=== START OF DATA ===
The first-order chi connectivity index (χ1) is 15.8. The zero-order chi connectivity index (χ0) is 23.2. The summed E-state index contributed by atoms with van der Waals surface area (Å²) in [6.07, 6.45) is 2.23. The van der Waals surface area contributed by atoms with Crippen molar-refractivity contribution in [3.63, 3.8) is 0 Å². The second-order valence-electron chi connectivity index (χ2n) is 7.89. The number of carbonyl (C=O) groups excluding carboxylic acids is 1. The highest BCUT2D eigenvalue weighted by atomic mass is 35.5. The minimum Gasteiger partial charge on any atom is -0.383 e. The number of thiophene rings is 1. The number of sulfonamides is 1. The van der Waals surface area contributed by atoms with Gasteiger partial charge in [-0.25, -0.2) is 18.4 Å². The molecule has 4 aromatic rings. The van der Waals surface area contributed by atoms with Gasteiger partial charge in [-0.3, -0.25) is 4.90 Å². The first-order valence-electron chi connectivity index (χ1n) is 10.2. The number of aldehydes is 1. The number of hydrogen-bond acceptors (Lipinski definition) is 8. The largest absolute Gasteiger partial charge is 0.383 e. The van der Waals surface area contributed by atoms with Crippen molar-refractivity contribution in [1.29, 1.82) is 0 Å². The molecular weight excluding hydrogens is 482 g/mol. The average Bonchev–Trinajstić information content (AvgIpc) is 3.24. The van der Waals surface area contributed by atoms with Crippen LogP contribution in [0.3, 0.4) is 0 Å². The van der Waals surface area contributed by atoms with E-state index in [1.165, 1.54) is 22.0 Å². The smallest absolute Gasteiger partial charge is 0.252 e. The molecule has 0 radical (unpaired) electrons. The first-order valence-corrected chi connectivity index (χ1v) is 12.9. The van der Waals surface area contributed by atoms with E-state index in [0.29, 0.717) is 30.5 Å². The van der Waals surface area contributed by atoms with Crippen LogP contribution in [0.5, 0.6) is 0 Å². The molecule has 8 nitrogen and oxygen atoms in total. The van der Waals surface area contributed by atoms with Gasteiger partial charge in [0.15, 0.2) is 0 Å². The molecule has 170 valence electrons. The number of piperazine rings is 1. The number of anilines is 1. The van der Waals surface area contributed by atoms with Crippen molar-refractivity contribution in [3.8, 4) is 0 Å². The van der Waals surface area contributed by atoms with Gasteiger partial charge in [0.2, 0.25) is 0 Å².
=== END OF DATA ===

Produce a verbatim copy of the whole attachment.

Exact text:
The first-order chi connectivity index (χ1) is 15.8. The zero-order chi connectivity index (χ0) is 23.2. The summed E-state index contributed by atoms with van der Waals surface area (Å²) in [6.07, 6.45) is 2.23. The van der Waals surface area contributed by atoms with Crippen molar-refractivity contribution in [3.63, 3.8) is 0 Å². The second-order valence-electron chi connectivity index (χ2n) is 7.89. The number of carbonyl (C=O) groups excluding carboxylic acids is 1. The highest BCUT2D eigenvalue weighted by atomic mass is 35.5. The minimum Gasteiger partial charge on any atom is -0.383 e. The number of thiophene rings is 1. The number of sulfonamides is 1. The van der Waals surface area contributed by atoms with Gasteiger partial charge in [-0.25, -0.2) is 18.4 Å². The molecule has 4 aromatic rings. The van der Waals surface area contributed by atoms with Gasteiger partial charge in [-0.3, -0.25) is 4.90 Å². The first-order valence-electron chi connectivity index (χ1n) is 10.2. The number of aldehydes is 1. The number of hydrogen-bond acceptors (Lipinski definition) is 8. The largest absolute Gasteiger partial charge is 0.383 e. The van der Waals surface area contributed by atoms with Crippen molar-refractivity contribution in [1.29, 1.82) is 0 Å². The molecular weight excluding hydrogens is 482 g/mol. The average Bonchev–Trinajstić information content (AvgIpc) is 3.24. The van der Waals surface area contributed by atoms with Crippen LogP contribution in [0.3, 0.4) is 0 Å². The van der Waals surface area contributed by atoms with E-state index in [1.165, 1.54) is 22.0 Å². The smallest absolute Gasteiger partial charge is 0.252 e. The molecule has 0 radical (unpaired) electrons. The first-order valence-corrected chi connectivity index (χ1v) is 12.9. The van der Waals surface area contributed by atoms with E-state index in [0.29, 0.717) is 30.5 Å². The van der Waals surface area contributed by atoms with Crippen LogP contribution in [0.5, 0.6) is 0 Å². The molecule has 8 nitrogen and oxygen atoms in total. The van der Waals surface area contributed by atoms with Gasteiger partial charge in [0.15, 0.2) is 0 Å². The molecule has 170 valence electrons. The number of piperazine rings is 1. The number of anilines is 1. The van der Waals surface area contributed by atoms with Crippen molar-refractivity contribution in [3.8, 4) is 0 Å². The van der Waals surface area contributed by atoms with Gasteiger partial charge in [0.2, 0.25) is 0 Å².